Interstitial Cystitis (IC), Incidence of IC

People with Interstitial Cystitis (IC) have to void frequently and often experience pain in the pubic or genital region. Causes, description, diagnosis and treatment described. Physician-monitored; written for consumers.

Interstitial cystitis (IC) is a chronic inflammatory bladder disorder that produces frequent, urgent, and painful urination, as well as pelvic discomfort. The natural bladder lining (epithelium) is protected against toxins in the urine by a layer of enzymes (mucopolysaccharides) known as the GAG (glycoaminoglycan).

In IC, this protective layer is defective, allowing toxins to penetrate into the “interstitial layers” of the bladder wall, depolarize the nerve endings located there, and cause severe irritative voiding symptoms and bladder pain.

Unlike inflammation of the bladder caused by bacterial infection (cystitis), which is associated with urinary tract infections (UTI) and usually treated with antibiotics, no infectious agent has been found in IC. Though not curable, IC is treatable and most patients find relief with treatment and lifestyle changes.

Incidence and Prevalence of Interstitial Cystitis (IC)

According to the National Institutes of Health (NIH), IC affects about 700,000 persons in the United States, with 90% of those affected being women. The typical onset age is 40 years. Although only 25% of occurrences involve persons under the age of 30, the number of youngsters afflicted by IC may be higher than previously thought.

IC is frequently misdiagnosed, and patients may see numerous doctors over the course of years before receiving a diagnosis. Raising awareness of the condition is assisting in the acceleration of diagnosis and treatment. A growing number of men are being diagnosed with IC after being misdiagnosed with chronic prostatitis.

Patient Information about Interstitial Cystitis

Interstitial cystitis (IC) is a chronic, inflammatory bladder condition that causes pain, urinary urgency, and frequent urination. In people who have IC, the lining of the bladder becomes irritated by toxins that are found in urine. Doctors do not know exactly what causes interstitial cystitis; however, researchers have discovered connections between IC and other conditions, such as asthma, endometriosis, and lupus.

There is no cure for IC, but symptoms often can be managed through medication, biophysical techniques, surgery, and changes in diet. Complications of IC include anxiety, depression, and insomnia.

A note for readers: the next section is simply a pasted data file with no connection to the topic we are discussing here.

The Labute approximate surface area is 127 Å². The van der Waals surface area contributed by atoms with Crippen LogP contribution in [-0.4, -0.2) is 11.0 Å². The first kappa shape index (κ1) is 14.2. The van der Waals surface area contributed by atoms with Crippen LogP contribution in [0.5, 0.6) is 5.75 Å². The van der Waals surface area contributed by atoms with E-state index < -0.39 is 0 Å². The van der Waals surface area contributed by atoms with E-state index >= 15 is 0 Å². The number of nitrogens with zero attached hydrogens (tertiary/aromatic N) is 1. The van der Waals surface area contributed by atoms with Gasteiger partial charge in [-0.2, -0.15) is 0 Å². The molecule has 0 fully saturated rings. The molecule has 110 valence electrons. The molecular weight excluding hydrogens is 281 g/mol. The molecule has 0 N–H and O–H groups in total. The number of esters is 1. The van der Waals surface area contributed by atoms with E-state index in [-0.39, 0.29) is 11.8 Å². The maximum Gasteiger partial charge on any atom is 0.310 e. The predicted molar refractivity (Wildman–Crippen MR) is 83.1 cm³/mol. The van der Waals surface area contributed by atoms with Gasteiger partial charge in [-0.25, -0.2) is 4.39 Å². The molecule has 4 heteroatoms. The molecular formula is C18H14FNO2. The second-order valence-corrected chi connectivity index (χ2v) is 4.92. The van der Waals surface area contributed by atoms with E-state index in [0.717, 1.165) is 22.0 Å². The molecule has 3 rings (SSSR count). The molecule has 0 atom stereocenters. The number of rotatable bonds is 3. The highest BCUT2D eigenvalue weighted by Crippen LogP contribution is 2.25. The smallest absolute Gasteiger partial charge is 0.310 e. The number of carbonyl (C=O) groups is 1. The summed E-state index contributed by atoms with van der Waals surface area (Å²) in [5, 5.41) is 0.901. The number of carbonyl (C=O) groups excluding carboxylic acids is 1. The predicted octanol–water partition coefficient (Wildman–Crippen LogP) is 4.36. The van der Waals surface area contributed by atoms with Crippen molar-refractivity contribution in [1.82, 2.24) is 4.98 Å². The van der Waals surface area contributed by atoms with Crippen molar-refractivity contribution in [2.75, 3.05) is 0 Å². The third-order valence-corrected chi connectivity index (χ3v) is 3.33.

Also Read: 11 Natural Remedies for Interstitial Cystitis

Here are some questions to ask your doctor (e.g., urologist) about interstitial cystitis. Print this page, check off the questions you’d like answered, and take it with you to your next doctor’s appointment. Information about IC can help you work with your doctor to develop an effective treatment plan to manage IC symptoms.

Questions to Ask Your Doctor about Interstitial Cystitis (IC)

  • Why do you suspect that I have interstitial cystitis?
  • Might my IC symptoms be related to another condition, such as overactive bladder, urinary incontinence, bladder infection, bladder stones, kidney disease, or pelvic floor dysfunction?
  • How will these other conditions be ruled out and an IC diagnosis be made?
  • What diagnostic tests do you recommend?
  • What do these tests involve?
  • How should I prepare for these diagnostic tests?
  • Might I need to have cystoscopy with hydrodistention, potassium chloride (KCI) sensitivity test, or bladder biopsy? Can you explain these procedures to me?
  • When can I expect my test and/or biopsy results? Should I call for the results or will someone contact me?

DateTelephone number to call:

  • Who will explain these test results to me?
  • What are Hunner’s ulcers?
  • What is chemical cystitis?
  • What are my treatment options?
  • What type of treatment do you recommend?
  • What are the benefits and disadvantages of this treatment?
  • Do you recommend dietary changes to help alleviate some of my IC symptoms? Why or why not?


  • Might you recommend that I have cystoscopy with hydrodistension from time to time to help reduce my symptoms? Why or why not?